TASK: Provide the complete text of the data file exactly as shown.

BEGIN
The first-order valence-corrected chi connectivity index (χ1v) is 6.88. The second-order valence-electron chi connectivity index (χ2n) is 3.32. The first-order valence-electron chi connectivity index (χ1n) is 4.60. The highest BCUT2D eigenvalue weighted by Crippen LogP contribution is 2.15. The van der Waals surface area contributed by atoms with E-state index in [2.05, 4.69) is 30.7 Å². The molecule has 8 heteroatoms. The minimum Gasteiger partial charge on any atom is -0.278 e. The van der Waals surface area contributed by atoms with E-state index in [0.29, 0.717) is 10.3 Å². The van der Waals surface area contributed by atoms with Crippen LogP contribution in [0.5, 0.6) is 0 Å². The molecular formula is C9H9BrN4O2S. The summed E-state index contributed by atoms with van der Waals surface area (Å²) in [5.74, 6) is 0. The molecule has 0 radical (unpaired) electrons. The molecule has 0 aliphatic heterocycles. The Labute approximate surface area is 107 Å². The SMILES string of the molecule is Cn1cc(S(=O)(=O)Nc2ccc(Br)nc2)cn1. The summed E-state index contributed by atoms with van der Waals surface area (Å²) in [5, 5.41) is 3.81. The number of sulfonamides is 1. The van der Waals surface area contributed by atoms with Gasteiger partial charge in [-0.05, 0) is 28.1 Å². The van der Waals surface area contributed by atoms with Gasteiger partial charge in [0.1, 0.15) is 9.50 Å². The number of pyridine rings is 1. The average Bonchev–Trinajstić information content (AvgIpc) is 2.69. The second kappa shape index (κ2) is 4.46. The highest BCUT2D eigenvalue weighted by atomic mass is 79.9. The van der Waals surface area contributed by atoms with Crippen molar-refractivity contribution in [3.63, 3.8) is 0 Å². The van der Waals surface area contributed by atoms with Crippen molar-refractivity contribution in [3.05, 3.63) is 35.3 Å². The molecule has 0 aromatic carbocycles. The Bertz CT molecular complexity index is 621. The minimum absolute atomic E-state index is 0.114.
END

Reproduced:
The first-order valence-corrected chi connectivity index (χ1v) is 6.88. The second-order valence-electron chi connectivity index (χ2n) is 3.32. The first-order valence-electron chi connectivity index (χ1n) is 4.60. The highest BCUT2D eigenvalue weighted by Crippen LogP contribution is 2.15. The van der Waals surface area contributed by atoms with E-state index in [2.05, 4.69) is 30.7 Å². The molecule has 8 heteroatoms. The minimum Gasteiger partial charge on any atom is -0.278 e. The van der Waals surface area contributed by atoms with E-state index in [0.29, 0.717) is 10.3 Å². The van der Waals surface area contributed by atoms with Crippen LogP contribution in [0.5, 0.6) is 0 Å². The molecular formula is C9H9BrN4O2S. The summed E-state index contributed by atoms with van der Waals surface area (Å²) in [5.74, 6) is 0. The molecule has 0 radical (unpaired) electrons. The molecule has 0 aliphatic heterocycles. The Labute approximate surface area is 107 Å². The SMILES string of the molecule is Cn1cc(S(=O)(=O)Nc2ccc(Br)nc2)cn1. The summed E-state index contributed by atoms with van der Waals surface area (Å²) in [5, 5.41) is 3.81. The number of sulfonamides is 1. The van der Waals surface area contributed by atoms with Gasteiger partial charge in [-0.05, 0) is 28.1 Å². The van der Waals surface area contributed by atoms with Gasteiger partial charge in [0.1, 0.15) is 9.50 Å². The number of pyridine rings is 1. The average Bonchev–Trinajstić information content (AvgIpc) is 2.69. The second kappa shape index (κ2) is 4.46. The highest BCUT2D eigenvalue weighted by atomic mass is 79.9. The van der Waals surface area contributed by atoms with Crippen molar-refractivity contribution in [3.63, 3.8) is 0 Å². The van der Waals surface area contributed by atoms with Crippen molar-refractivity contribution in [3.05, 3.63) is 35.3 Å². The molecule has 0 aromatic carbocycles. The Bertz CT molecular complexity index is 621. The minimum absolute atomic E-state index is 0.114.